At a conference on environmental change in Latin America, Homero Aridjis, writer, environmental activist, and founder of the Grupo de los Cien, quoted Yeats when answering my question about the connection between his prolific literary work and untiring activism: “In dreams begin responsibility.” He later explained that through writing poetry and narrative our ideas of how we envision a more hopeful future—our dreams—often begin through the subjective lens of artistic expression. Interestingly, however, Aridjis’s novel La leyenda de los soles depicts the future not as we hope it could be, but rather, as a reality in complete disrepair: a dystopic vision. Through an examination of Aridjis’s apocalyptic novel and selections from his poetic work, and of Vicente Leñero’s La gota de agua, I argue that both authors raise awareness in the reader about pressing urban ecology problems in Mexico’s capital city. In depicting environmental issues—a severe water shortage in La gota de agua and the Distrito Federal on the brink of apocalypse in La leyenda de los soles—both Aridjis and Leñero question conventional literary language relating to the city and to the non-human world.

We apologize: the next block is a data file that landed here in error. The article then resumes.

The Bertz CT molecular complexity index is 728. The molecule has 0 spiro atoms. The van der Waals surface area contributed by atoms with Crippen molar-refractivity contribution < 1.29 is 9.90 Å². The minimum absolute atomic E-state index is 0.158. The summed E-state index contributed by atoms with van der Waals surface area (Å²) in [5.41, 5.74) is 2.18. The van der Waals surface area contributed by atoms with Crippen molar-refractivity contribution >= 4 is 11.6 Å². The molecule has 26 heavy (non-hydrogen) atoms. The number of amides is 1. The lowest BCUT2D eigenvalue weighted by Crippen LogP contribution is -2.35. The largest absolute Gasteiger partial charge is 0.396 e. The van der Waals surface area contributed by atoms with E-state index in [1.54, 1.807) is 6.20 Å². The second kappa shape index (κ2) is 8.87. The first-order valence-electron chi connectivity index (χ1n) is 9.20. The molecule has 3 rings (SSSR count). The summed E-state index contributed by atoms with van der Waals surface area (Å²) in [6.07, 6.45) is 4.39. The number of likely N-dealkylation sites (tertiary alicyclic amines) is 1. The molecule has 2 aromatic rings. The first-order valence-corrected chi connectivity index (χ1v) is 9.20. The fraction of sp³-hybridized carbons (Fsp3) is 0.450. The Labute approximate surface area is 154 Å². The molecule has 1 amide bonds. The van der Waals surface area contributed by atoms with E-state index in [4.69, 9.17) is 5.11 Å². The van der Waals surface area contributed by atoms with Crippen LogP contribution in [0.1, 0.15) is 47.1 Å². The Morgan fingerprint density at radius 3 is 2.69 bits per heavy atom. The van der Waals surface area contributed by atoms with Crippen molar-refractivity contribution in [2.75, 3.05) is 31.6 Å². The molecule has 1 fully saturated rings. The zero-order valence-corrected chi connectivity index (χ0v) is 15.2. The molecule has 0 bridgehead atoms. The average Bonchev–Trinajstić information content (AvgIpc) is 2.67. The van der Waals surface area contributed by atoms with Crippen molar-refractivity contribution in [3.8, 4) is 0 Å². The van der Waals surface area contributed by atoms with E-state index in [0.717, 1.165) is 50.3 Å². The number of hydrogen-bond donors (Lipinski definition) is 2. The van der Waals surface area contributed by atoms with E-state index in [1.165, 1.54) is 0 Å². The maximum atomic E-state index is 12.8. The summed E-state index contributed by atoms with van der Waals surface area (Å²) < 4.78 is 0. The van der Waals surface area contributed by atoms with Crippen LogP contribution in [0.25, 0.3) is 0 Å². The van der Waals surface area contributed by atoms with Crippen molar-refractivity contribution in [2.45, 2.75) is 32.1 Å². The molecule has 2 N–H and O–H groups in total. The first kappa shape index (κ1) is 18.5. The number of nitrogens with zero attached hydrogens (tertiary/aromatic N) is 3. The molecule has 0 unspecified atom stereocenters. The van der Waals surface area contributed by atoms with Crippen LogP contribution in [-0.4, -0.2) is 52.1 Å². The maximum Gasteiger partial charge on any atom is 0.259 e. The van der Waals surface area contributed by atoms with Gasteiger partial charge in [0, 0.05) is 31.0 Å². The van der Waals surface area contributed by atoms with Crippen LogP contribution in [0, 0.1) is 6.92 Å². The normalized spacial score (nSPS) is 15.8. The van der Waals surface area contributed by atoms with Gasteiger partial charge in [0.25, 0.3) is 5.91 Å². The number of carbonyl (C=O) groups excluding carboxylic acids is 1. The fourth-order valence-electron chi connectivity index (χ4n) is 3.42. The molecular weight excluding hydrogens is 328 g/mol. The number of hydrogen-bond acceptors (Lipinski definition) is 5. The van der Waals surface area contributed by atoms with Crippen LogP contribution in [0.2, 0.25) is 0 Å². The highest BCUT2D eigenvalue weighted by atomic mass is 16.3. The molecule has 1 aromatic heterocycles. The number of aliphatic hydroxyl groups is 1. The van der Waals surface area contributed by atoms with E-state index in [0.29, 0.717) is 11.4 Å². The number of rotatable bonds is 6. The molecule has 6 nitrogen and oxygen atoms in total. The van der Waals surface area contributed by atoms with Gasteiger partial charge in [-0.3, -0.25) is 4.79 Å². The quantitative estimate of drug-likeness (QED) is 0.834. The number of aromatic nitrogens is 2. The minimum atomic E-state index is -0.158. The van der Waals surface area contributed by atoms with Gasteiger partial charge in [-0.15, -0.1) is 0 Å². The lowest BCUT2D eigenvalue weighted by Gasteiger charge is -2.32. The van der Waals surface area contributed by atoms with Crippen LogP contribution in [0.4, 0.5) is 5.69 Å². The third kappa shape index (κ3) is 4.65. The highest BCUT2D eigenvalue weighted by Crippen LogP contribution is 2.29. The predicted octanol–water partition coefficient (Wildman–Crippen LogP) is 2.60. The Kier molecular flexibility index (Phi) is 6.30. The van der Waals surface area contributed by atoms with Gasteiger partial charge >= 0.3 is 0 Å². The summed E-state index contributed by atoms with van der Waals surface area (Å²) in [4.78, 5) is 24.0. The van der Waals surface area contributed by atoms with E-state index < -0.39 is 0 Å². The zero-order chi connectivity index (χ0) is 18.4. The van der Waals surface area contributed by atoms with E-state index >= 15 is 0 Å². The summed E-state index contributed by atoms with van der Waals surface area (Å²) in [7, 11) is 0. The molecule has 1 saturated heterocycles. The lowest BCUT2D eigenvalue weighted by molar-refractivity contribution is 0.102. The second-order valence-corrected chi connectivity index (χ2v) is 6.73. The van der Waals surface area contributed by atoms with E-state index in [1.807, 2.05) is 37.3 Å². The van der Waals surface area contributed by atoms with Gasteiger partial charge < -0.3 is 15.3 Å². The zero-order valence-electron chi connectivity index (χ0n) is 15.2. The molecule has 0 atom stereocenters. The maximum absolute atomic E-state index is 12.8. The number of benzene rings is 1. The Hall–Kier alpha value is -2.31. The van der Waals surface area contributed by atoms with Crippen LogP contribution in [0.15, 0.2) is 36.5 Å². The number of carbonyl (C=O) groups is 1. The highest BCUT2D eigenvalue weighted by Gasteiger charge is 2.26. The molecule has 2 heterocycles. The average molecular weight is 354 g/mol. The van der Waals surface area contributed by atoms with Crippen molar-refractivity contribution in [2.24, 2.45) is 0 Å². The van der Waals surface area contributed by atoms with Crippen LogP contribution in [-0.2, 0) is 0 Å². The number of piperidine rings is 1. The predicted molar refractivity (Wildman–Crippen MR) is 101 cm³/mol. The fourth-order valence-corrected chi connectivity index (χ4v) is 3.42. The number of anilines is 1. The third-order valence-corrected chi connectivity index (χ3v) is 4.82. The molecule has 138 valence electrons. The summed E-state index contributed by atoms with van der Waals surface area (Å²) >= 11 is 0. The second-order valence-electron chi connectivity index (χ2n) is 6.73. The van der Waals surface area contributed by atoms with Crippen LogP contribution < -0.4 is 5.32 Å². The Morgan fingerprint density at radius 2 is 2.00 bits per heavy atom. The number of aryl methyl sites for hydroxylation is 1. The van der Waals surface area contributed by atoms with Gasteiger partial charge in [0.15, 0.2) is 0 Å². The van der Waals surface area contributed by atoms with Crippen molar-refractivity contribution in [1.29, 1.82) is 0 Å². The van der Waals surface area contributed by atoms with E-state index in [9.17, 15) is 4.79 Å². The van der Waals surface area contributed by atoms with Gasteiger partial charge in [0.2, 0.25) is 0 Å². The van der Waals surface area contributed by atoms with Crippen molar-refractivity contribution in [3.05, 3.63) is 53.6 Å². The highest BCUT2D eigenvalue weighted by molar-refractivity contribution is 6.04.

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pp. 640-656
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